We’ve been through a period of force reduction, as a result of the financial crisis and a perception that the threat had receeded after the re-enforced brigade-sized deployments in Iraq and Afghanistan ended a decade ago. Its always the peripheral capabilites that go first when the axe is wielded – those you don’t need to use everyday. Problem is when you need them you really, really need them. Same with MPA and AWACS.

Last edited 7 days ago by James Fennell
Andrew D
Andrew D
7 days ago
Reply to  James Fennell

MPs never learn 🐔

Goldilocks
Goldilocks
7 days ago
Reply to  James Fennell

What’s Dilligence status, I think I remember seeing her still laid up at Portsmouth not to long ago?

Michael
Michael
6 days ago
Reply to  Goldilocks

Was still there in the summer. Silly not having such a capability.

Rob
Rob
7 days ago

The med is about 2 miles deep in most places; surely it has been crushed by the water pressure? I guess they still need to rescue the electronics before someone else does though. It will probably look more like a large oxo cube when they do get it up.

Daveyb
Daveyb
7 days ago
Reply to  Rob

The need to rescue as much as possible, especially the aircraft’s skin material. As this uses embedded radar absorbent material (RAM). If a third party gets their hands on this, they will be able to test its radar attenuation capabilities and work out when their radars will be able to detect the F35.

Chris
Chris
7 days ago
Reply to  Rob

I doubt the air frame is airtight, water will just free flood most spaces. The only parts that might suffer this will be the fuel tanks.

Patrick Bindner
Patrick Bindner
7 days ago
Reply to  Rob

It won’t be crused by water pressure. The air rcra t has many opei (engine inlets being huge examples) that permit pressure equalization

peter Wait
peter Wait
7 days ago
Reply to  Rob

The stealth tech would be an issue !

Nigel Collins
Nigel Collins
7 days ago

To begin to see the reason why this is so important. I wonder what the depth was?  “The Defense Ministry is studying (the parts), but at this point, the all-important memory (of the flight data recorder) has not been recovered.” Iwaya also noted that the retrieved part of the flight data recorder was heavily damaged. As a result, it is unlikely to help determine the cause of the crash, which remains unknown. “Because Russia and China are competing with the United States to develop an advanced fighter jet, they would do anything to get their hands on F-35A technological information,”… Read more »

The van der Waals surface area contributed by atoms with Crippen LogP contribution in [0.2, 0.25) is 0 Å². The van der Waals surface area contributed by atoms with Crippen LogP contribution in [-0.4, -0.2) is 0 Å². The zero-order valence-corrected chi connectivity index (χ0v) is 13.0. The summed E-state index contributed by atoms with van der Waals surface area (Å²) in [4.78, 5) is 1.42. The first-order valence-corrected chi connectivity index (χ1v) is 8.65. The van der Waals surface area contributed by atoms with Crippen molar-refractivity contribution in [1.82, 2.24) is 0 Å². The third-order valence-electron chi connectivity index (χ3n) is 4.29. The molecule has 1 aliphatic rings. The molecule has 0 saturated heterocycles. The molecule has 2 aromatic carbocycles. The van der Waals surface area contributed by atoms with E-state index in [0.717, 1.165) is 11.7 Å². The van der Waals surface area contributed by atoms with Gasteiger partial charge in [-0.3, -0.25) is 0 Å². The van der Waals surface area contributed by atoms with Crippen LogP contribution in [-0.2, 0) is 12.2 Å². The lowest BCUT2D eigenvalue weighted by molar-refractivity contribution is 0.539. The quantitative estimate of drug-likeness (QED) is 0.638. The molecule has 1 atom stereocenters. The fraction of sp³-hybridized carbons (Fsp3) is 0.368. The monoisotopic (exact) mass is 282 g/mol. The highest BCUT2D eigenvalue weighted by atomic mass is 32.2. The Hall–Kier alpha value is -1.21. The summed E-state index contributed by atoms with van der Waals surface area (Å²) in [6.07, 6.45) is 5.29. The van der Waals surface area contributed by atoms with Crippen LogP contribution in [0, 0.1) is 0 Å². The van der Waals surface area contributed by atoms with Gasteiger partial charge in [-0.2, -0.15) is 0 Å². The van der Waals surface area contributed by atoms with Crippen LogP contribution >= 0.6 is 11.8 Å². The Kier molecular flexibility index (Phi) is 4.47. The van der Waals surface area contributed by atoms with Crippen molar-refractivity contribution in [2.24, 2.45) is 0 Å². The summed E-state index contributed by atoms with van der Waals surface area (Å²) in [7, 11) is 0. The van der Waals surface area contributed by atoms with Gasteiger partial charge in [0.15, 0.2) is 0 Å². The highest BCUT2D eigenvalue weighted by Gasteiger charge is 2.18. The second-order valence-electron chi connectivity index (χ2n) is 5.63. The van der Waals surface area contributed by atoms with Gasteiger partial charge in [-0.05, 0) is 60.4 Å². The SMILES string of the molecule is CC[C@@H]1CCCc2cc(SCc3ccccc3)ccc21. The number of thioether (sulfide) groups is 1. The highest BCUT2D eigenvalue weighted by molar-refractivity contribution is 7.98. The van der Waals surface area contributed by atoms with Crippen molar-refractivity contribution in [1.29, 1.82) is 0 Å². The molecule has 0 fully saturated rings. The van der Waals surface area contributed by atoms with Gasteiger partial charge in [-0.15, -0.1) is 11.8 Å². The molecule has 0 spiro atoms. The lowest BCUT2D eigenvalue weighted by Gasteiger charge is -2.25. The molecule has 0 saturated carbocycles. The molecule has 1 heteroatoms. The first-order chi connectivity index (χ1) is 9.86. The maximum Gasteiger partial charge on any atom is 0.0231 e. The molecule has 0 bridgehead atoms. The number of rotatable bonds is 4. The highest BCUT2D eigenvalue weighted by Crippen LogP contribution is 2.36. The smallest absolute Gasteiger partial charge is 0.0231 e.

Last edited 7 days ago by Nigel Collins
Crabfat
Crabfat
7 days ago
Reply to  Nigel Collins

I thought flight data recorders were meant to be virtually indestructable? See:

https://skybrary.aero/articles/flight-data-recorder-fdr

This details ICAO standards for the FDR. It’s supposed to survive an “Impact Shock – 3,400 Gs for 6.5 ms”.

Seems very curious that an F-35B’s FDR appears to have been broken into several parts.

Lusty
Lusty
7 days ago

A little-known fact is that every F35B is marked with the code ‘F35B’ in a top-secret location. When it’s submerged, parts of the ‘B’ wash away, turning it into a kind of ‘S’. This denotes that the F35 has self-identified as the top-secret ‘S’ (submersible) variant.

Daniele Mandelli
Daniele Mandelli
7 days ago
Reply to  Lusty

It’s not Friday….!

Lusty
Lusty
7 days ago

😂 You wait, there’s more to come…

Serious head on: this is a story I’ll be following with great interest. 😉

Daniele Mandelli
Daniele Mandelli
7 days ago
Reply to  Lusty

😀👍

chris stocken
chris stocken
7 days ago

Bird strike! That lump would need every bit of power to get clear of the deck. A bird strike is not good for any single-engine aircraft on take-off, let alone one that also has a lift fan.

Christopher Allen
Christopher Allen
6 days ago

The Ministry of Defence has always been massively incompetent but to have no support ships in place to recover downed aircraft, no matter how unlikely the scenario may be, is just pathetic, and again, utterly humiliating to have to ask the Americans for help.

C J Ashdown
C J Ashdown
6 days ago

There is no reason to have there own salvage ship that is hardly ever used with no real training for the crew, when there are lots of civilian deep sea diving vessels that have expert crews and built for the purpose and scattered around the world
There are many things the navy would have on its wish list but i doubt a salvage ship would be high on its list

Christopher Allen
Christopher Allen
6 days ago
Reply to  C J Ashdown

Right…. Let’s have civilian vessels trying to recover an extremely valuable military jet aircraft, are you being serious? There is a reason they went straight to the US for help.

Also, Ships can be multi-purpose, now we are back to carrier operations, having such capability isn’t a bad idea.

Paul T
Paul T
6 days ago

If you need a specific Capability, as in this case you use whatever suitable assets are available – be it Military ( your own or provided by your Allies ) or Civilian,beggars can’t be choosers in these situations.

David Smile
David Smile
1 day ago

Why not?, the American’s asked and then tasked foreign private salvage companies to recover the F35 that went down in the sea off Japan in 2019. It’s also worth noting that civilians build these aircraft too,so its not like civilians don’t ever handle these aircraft. The UK had, and has, the ability to recover the UK F35, but the American’s recovery assets were far closer, so why not utilize that asset, isn’t that the whole point of NATO. I’m sure we, and every other serious navy would love a fleet of 100 support ships to accompany every war ship, carrying… Read more »

AJ82
AJ82
6 days ago
Reply to  C J Ashdown

The Royal Navy Auxiliary service had a few, although no idea if they Serco kept them after privatization. Not sure if they ever had any stationed at the rock though and I highly doubt they’ve ever been based in Cyprus so we’d have still asked for local help unless we wanted to wait a couple of months…

They were still civilian vessels and wouldn’t have been following round a carrier group.

Last edited 6 days ago by AJ82